Sometimes, it feels as if we are eavesdropping on day-to-day conversations rather than just hearing the usual litany of platitudes and regrets.
"Love Affair" depends on grace and style to make its effect, and that's just as well, because most of the people seeing this movie are going to know how it turns out. If they haven't seen the original "Love Affair" (1939) with Irene Dunne and Charles Boyer, or the remake "An Affair to Remember" (1957) with Deborah Kerr and Cary Grant, they've seen "Sleepless In Seattle" (1993), which was about people who loved the earlier films.
No, there aren't going to be many people in the audience who don't know what's supposed to happen on May 8 on top of the Empire State Building. When Warren Beatty is pacing around up there, indeed, we almost expect him to be part of a crowd, with Boyer, Grant and Tom Hanks, all partners in misery. That's why it's kind of surprising that this new "Love Affair" works as well as it does.
Part of the effect may be the teasing parallels with real life. When Warren Beatty tells Annette Bening, "You know, I've never been faithful to anyone in my whole life," you have the strangest feeling these words might have passed between them on an earlier occasion. And when the chemistry between them really seems to be working, no wonder: This is one of the most famously happy couples in Hollywood.
The story stars Beatty as Mike Gambril, a playboy sportscaster who is engaged to a millionaire talk show hostess.
Bening plays Terry McKay, who is working as an interior designer for a zillionaire (Pierce Brosnan). They Meet Cute on a flight across the Pacific, and when their plane develops engine trouble and makes an emergency landing on a tiny atoll, they continue their journey aboard a screwy Russian cruise ship, before landing in Tahiti, where Beatty's legendary aunt (Katharine Hepburn) lives in a magnificent house on the side of the hill. To say that these are the sorts of things that only happen in the movies would be an understatement.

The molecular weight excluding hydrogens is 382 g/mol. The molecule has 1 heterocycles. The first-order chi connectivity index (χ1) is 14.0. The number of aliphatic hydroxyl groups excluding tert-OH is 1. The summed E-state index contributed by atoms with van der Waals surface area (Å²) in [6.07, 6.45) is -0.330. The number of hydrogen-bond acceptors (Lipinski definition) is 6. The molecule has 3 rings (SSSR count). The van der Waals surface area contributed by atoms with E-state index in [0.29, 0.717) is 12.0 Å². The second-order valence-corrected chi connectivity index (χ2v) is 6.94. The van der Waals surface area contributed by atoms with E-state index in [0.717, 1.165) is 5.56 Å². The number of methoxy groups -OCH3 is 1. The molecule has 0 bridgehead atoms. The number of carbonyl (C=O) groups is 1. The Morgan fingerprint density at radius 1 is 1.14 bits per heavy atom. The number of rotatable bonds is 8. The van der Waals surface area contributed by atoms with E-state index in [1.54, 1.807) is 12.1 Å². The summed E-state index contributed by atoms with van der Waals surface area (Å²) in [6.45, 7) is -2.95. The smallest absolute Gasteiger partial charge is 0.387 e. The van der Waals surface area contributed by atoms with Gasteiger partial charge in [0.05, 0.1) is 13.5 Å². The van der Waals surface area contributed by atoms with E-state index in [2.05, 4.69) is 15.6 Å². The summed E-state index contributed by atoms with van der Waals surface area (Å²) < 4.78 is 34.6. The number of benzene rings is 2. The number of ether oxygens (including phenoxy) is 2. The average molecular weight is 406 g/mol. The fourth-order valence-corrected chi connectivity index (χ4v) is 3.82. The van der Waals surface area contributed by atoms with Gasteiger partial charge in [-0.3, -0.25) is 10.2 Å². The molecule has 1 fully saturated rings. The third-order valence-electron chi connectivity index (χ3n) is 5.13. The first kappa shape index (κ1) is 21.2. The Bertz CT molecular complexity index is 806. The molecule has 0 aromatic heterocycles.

What's interesting about the screenplay, written by Robert Towne and Beatty, is that the movie's key turning point takes place, not between Beatty and Bening, but between Bening and Hepburn. Sure, Bening likes the guy, but she distrusts him, and it's not until she sees the real Mike through the eyes of his aunt that she can take him seriously as a potential partner.
Hepburn's scenes steal, and almost stop, the show. She has been old for a long time (she is in her 80s) but this is the first time she has also looked small and frail. Yet the magnificent spirit is still there, and the romantic fire, and she's right for this eccentric old woman, living alone in unimaginable splendor, and feeling an instant connection with the young woman her nephew has brought home.
Part of the magic of the Hepburn scenes is set up by the location, and Conrad Hall's cinematography. There are scenes in the movie - including Beatty and Bening walking across a vast, lush green meadow - that are so radiant your jaw drops open. It's as if nature itself is a co-conspirator in the romance.
The director, Glenn Gordon Caron, is better known for hard-edged material like "Clean and Sober," but maybe that's because there's not much work in Hollywood these days for filmmakers who still believe in the Semi-Obligatory Lyrical Interlude.
The rest of the movie is a slow edging up to the big final scene, the emotionally fraught meeting between Mike and Terry.
Watching it, I realized it was a classic example of what Ebert's Little Movie Glossary identifies as the Idiot Plot; that's a plot that works only because everybody in it behaves like an idiot. One word, and all the misunderstanding would be at an end, so of course that one word is never spoken.
Funny thing. This is one of the few Idiot Plots that works.
Yes, there is a monumental and tragic misunderstanding between Mike and Terry. Yes, their happiness stands to be destroyed because both of them are pussy-footing around, and not saying what needs to be said. But the movie toys with that, and with us, in delicately written dialogue that allows them to say, and not say, everything that needs to be said, and needs not to be said.
Until recently the love story seemed to be a threatened genre in Hollywood. Women characters in movies were more likely to stab you than kiss you. Then came "Sleepless in Seattle" and "Only You" and now "Love Affair," all movies about nice people getting into goofy misunderstandings because they love one another so much. You have to be in the right mood to enjoy movies like this. Or maybe they put you in the mood.
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